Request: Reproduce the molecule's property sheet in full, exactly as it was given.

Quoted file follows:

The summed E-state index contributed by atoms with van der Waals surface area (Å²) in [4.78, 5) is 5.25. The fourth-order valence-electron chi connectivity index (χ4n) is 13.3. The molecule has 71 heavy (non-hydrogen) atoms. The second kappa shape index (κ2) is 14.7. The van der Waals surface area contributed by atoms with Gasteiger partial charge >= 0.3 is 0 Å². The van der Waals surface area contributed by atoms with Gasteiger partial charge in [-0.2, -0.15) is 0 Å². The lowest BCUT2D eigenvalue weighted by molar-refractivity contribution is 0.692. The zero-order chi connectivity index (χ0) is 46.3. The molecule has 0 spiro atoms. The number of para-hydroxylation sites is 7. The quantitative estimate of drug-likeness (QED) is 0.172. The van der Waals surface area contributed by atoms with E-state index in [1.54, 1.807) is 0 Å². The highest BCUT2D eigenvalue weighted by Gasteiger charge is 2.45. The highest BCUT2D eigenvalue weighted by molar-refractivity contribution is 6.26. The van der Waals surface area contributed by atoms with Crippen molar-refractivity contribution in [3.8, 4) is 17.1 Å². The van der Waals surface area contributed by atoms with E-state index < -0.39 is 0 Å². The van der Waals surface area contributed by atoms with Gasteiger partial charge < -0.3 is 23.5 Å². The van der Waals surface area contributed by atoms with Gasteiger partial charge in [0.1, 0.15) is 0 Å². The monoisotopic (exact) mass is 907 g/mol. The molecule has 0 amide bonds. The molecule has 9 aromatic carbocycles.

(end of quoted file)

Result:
The summed E-state index contributed by atoms with van der Waals surface area (Å²) in [4.78, 5) is 5.25. The fourth-order valence-electron chi connectivity index (χ4n) is 13.3. The molecule has 71 heavy (non-hydrogen) atoms. The second kappa shape index (κ2) is 14.7. The van der Waals surface area contributed by atoms with Gasteiger partial charge >= 0.3 is 0 Å². The van der Waals surface area contributed by atoms with Gasteiger partial charge in [-0.2, -0.15) is 0 Å². The lowest BCUT2D eigenvalue weighted by molar-refractivity contribution is 0.692. The zero-order chi connectivity index (χ0) is 46.3. The molecule has 0 spiro atoms. The number of para-hydroxylation sites is 7. The quantitative estimate of drug-likeness (QED) is 0.172. The van der Waals surface area contributed by atoms with E-state index in [1.54, 1.807) is 0 Å². The highest BCUT2D eigenvalue weighted by Gasteiger charge is 2.45. The highest BCUT2D eigenvalue weighted by molar-refractivity contribution is 6.26. The van der Waals surface area contributed by atoms with Crippen molar-refractivity contribution in [3.8, 4) is 17.1 Å². The van der Waals surface area contributed by atoms with E-state index < -0.39 is 0 Å². The van der Waals surface area contributed by atoms with Gasteiger partial charge < -0.3 is 23.5 Å². The van der Waals surface area contributed by atoms with Gasteiger partial charge in [0.1, 0.15) is 0 Å². The monoisotopic (exact) mass is 907 g/mol. The molecule has 0 amide bonds. The molecule has 9 aromatic carbocycles.